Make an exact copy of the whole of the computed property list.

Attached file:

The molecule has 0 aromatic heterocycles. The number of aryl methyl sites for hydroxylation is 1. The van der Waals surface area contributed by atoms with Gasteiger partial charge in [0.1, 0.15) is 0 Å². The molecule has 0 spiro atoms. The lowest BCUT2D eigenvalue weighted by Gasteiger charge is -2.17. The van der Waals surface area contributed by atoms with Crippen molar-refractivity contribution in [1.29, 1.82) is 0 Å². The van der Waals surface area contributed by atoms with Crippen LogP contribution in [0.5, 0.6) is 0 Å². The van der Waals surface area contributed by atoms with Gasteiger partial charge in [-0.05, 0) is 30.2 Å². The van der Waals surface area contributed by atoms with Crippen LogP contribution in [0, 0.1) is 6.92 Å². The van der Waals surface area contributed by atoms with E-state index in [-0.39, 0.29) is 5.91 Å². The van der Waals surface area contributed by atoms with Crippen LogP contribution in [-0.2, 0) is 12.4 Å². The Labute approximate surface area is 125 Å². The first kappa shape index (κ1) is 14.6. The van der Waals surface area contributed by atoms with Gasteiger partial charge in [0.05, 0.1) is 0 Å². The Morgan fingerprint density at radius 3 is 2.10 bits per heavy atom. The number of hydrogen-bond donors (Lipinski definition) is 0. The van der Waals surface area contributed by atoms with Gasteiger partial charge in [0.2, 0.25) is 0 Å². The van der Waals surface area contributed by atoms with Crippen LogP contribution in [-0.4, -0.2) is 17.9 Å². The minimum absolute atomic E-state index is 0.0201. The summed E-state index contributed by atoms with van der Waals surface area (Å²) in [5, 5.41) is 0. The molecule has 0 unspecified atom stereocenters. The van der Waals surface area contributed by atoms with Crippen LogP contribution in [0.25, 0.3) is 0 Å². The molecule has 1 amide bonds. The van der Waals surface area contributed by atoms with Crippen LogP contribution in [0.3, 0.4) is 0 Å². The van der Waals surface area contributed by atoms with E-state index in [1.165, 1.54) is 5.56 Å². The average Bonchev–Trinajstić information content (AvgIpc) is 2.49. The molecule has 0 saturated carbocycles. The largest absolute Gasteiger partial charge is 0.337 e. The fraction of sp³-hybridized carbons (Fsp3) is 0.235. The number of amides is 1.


The molecule has 0 aromatic heterocycles. The number of aryl methyl sites for hydroxylation is 1. The van der Waals surface area contributed by atoms with Gasteiger partial charge in [0.1, 0.15) is 0 Å². The molecule has 0 spiro atoms. The lowest BCUT2D eigenvalue weighted by Gasteiger charge is -2.17. The van der Waals surface area contributed by atoms with Crippen molar-refractivity contribution in [1.29, 1.82) is 0 Å². The van der Waals surface area contributed by atoms with Crippen LogP contribution in [0.5, 0.6) is 0 Å². The van der Waals surface area contributed by atoms with Gasteiger partial charge in [-0.05, 0) is 30.2 Å². The van der Waals surface area contributed by atoms with Crippen LogP contribution in [0, 0.1) is 6.92 Å². The van der Waals surface area contributed by atoms with E-state index in [-0.39, 0.29) is 5.91 Å². The van der Waals surface area contributed by atoms with Crippen LogP contribution in [-0.2, 0) is 12.4 Å². The Labute approximate surface area is 125 Å². The first kappa shape index (κ1) is 14.6. The van der Waals surface area contributed by atoms with Gasteiger partial charge in [0.05, 0.1) is 0 Å². The Morgan fingerprint density at radius 3 is 2.10 bits per heavy atom. The number of hydrogen-bond donors (Lipinski definition) is 0. The van der Waals surface area contributed by atoms with Gasteiger partial charge in [0.2, 0.25) is 0 Å². The van der Waals surface area contributed by atoms with Crippen LogP contribution in [-0.4, -0.2) is 17.9 Å². The minimum absolute atomic E-state index is 0.0201. The summed E-state index contributed by atoms with van der Waals surface area (Å²) in [5, 5.41) is 0. The molecule has 0 unspecified atom stereocenters. The van der Waals surface area contributed by atoms with Crippen LogP contribution in [0.25, 0.3) is 0 Å². The molecule has 1 amide bonds. The van der Waals surface area contributed by atoms with Crippen LogP contribution in [0.3, 0.4) is 0 Å². The van der Waals surface area contributed by atoms with E-state index in [1.165, 1.54) is 5.56 Å². The average Bonchev–Trinajstić information content (AvgIpc) is 2.49. The molecule has 0 saturated carbocycles. The largest absolute Gasteiger partial charge is 0.337 e. The fraction of sp³-hybridized carbons (Fsp3) is 0.235. The number of amides is 1.